Fossil bones of a novel dinosaur (seen here in a reconstruction) suggest that unrelated lineages could coexist on different parts of what was then a large island. Credit: Rob Gaston

It looks like a Triceratops, but it isn't one. With an enlarged nose and a pair of unusually long horns over its eyes, a dinosaur fossil discovered in Utah could help to answer a question that has long had palaeontologists scratching their heads.

The discovery of an almost complete skull and two front legs from a dinosaur body that would have been about five metres long is reported1 today in Proceedings of the Royal Society B by palaeontologist Scott Sampson, chief curator at the Denver Museum of Nature and Science in Colorado, and his colleagues.

The 76-million-year-old dinosaur, which the team has named Nasutoceratops titusi, was found in the Kaiparowits Formation. This group of rocks is in a region of the western United States that when the beast walked the Earth was part of a long, thin island called Laramidia, cut off from the rest of North America by a warm sea. Sampson says that many large ancient creatures on Laramidia were “provincial”: separated into similar but distinct species at the north and the south of the island. That is surprising because the comparatively few large land species that exist today — such as hippos and rhinos in Africa — tend to be spread across whole continents, without character differences.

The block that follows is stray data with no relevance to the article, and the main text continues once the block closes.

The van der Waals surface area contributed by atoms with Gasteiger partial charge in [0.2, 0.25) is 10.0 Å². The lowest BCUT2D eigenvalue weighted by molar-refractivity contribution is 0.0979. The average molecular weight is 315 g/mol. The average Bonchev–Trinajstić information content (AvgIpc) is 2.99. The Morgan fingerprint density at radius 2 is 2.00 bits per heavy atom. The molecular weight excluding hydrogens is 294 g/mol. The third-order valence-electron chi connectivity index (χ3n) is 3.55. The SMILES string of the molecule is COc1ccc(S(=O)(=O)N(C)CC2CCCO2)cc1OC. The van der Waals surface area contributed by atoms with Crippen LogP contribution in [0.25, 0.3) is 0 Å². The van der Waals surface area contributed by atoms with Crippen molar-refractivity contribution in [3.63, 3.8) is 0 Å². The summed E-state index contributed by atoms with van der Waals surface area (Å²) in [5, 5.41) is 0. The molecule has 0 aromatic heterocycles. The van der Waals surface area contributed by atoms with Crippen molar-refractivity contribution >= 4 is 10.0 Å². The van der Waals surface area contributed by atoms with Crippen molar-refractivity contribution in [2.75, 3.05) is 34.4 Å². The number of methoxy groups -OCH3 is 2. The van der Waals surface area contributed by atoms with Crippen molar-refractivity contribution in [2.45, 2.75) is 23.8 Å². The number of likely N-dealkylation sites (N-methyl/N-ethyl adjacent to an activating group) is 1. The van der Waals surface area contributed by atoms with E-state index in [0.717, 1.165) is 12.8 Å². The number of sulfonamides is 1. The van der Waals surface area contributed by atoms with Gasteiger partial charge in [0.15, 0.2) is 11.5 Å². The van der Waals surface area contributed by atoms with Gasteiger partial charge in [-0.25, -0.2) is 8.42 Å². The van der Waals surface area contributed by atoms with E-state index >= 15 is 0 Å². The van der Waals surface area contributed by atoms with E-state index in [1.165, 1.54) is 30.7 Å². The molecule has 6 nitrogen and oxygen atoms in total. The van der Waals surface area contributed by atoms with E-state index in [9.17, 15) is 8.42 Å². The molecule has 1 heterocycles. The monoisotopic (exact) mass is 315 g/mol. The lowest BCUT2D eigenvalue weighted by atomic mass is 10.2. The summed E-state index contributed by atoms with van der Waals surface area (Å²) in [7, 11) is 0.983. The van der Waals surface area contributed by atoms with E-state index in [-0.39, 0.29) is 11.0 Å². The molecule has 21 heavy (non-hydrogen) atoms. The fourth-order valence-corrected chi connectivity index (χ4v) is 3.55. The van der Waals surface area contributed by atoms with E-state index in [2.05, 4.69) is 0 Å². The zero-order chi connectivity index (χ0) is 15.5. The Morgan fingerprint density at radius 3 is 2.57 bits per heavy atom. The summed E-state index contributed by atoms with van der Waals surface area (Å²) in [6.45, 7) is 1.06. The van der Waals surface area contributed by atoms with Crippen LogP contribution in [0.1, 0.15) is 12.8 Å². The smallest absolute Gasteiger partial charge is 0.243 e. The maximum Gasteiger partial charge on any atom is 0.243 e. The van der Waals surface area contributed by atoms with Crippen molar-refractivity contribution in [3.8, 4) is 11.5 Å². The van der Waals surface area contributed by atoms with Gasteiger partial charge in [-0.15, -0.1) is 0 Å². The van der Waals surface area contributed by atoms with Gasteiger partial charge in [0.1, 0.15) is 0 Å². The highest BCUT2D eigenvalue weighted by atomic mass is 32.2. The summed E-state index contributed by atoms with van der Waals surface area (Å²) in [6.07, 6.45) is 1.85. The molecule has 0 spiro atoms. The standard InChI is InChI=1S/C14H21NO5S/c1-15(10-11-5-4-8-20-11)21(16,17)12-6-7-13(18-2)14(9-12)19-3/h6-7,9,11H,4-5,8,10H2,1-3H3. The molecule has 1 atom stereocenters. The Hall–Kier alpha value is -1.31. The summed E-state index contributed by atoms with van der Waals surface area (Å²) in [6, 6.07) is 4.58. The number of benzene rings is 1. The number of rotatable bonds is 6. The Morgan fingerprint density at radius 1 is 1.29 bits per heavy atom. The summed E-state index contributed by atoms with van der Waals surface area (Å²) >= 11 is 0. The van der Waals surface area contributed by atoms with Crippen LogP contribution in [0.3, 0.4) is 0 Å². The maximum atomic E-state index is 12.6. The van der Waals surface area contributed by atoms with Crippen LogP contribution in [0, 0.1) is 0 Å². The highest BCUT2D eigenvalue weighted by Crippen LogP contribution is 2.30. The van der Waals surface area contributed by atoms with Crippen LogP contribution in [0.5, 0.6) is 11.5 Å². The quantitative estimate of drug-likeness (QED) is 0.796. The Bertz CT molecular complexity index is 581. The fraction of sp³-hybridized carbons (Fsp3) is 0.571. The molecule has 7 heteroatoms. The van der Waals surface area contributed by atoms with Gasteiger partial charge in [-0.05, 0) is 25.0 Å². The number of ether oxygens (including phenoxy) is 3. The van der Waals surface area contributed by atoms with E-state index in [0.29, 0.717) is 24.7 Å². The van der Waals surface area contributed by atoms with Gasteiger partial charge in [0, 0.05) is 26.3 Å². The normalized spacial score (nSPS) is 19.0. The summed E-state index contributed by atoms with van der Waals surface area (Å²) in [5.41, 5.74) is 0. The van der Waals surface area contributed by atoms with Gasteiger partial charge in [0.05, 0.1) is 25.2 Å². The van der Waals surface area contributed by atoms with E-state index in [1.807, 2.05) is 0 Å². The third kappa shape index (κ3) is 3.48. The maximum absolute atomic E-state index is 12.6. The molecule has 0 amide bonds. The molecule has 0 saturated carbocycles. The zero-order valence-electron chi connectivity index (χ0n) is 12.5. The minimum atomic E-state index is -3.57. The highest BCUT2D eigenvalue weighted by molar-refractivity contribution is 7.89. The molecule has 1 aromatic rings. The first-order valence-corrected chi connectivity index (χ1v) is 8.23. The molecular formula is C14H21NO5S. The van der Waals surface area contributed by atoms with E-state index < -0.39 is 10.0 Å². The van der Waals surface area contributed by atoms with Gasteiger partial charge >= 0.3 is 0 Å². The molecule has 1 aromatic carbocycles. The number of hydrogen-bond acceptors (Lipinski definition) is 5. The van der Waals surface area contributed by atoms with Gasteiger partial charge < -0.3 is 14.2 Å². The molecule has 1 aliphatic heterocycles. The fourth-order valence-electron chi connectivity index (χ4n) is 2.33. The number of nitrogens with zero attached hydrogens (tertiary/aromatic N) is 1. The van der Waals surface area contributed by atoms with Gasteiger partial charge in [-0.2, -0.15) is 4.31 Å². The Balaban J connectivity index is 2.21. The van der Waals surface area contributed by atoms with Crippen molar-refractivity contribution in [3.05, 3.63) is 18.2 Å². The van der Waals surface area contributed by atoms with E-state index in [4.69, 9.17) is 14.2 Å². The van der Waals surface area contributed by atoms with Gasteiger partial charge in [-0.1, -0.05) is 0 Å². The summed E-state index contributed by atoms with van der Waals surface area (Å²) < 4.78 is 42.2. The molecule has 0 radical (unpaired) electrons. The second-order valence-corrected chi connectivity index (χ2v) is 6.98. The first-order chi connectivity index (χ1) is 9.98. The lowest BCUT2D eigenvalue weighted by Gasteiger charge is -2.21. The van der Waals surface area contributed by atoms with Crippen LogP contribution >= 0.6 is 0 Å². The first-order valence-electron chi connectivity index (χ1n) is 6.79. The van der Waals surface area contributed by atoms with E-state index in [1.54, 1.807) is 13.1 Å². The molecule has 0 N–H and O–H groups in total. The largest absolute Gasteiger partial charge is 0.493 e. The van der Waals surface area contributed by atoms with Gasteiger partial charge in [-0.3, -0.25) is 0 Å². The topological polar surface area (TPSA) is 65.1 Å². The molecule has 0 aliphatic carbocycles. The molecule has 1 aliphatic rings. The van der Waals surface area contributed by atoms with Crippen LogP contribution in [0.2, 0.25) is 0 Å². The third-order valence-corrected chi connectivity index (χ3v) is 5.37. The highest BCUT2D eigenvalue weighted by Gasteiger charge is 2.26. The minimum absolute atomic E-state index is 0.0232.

There has been debate over whether fossils from Laramidia actually represent different species, or in fact are animals that lived at different times2. Yet Nasutoceratops belongs to a group that has a different common ancestor to all the other Triceratops-like fossils found in either north or south Laramidia. “This time, it’s not just the species that’s different; this animal is from an entirely different group of dinosaurs,” says Sampson.

What caused the different species to evolve remains unclear. Impassable mountains or rivers have both been suggested as reasons that populations became separated and evolved differently. However, such features are unlikely to have separated north and south Laramidia for long enough for that to happen.